Un film d'une grande densité émotionnelle pour un splendide et magistral jeu des principaux acteurs. Néanmoins, face à la force et à la richesse du court et puissant roman d'Horace Mac Coy, la réalisation ne peut que paraître timorée et banale. Une intense étude sociologique d'une période dramatique des States... www.cinefiches.com
Masterpiece. One of the best and most riveting films about the Great Depression. Sydney Pollack never made a finer film than this. What starts as a fun contest turns into a grotesque reflection of America and the will to survive. The performances are unforgettable. The period look is remarkable. It's one of the most captivating films of the late 60s - and that is saying something. Susannah York is transcendent.
Has enough juice to keep it interesting for the first half an hour. After which, upon establishing a clear allegory for Depression era, it never fully develops neither its socially engaged nor satirical view of it. What comes out is a just a repetitive soft-exploitation film that doesn't know where to evolve from out-of-place confused bunch of faces.
Beautifully enhances the story Horace McCoy so poignantly told in his novel. The choices people had to make to get food on the table during the depression, the relationships formed in the competition, and the revelations made shrink into a miniature America. The ending, which also explains the title, is haunting and quite possibly one of the best endings in both literature and cinema. Quiet but so full of meaning.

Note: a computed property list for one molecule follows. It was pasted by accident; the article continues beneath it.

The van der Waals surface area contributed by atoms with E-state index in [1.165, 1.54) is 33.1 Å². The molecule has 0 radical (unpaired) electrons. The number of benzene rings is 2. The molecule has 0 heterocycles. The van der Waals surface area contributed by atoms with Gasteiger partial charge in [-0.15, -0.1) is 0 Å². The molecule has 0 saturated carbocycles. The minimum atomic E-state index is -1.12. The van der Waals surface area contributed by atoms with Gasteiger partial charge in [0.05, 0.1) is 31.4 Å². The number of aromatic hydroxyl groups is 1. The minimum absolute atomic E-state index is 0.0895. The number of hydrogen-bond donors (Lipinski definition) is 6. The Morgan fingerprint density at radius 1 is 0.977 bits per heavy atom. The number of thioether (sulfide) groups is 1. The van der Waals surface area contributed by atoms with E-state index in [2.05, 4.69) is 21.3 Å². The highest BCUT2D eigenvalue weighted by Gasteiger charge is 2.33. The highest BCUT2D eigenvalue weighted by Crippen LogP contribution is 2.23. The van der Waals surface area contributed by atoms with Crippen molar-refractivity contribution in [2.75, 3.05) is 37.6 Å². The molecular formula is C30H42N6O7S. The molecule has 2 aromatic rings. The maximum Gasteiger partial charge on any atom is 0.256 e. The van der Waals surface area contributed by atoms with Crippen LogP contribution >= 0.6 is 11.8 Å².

The atmosphere of the story is beyond oppressive, pained, and grim to the point of despair. But if it's a heaviness one has breathed in real life, then what more can a work of art do but offer the bleak evidence? Certainly, it would offer some relief by contrast. And who hasn't felt the unbearable press of time bear down on one's shoulders, as we lace up our ill-fitting blades and take to the ice again and again?
Cinematography by Philip H. Lathrop. "Desire" list. I know very little of Michael Sarrazin, but in this movie the little I know it will be worth, eventually, by the much I do not know of him. Where did we see another man who so much aspired to be a murmur or a fable?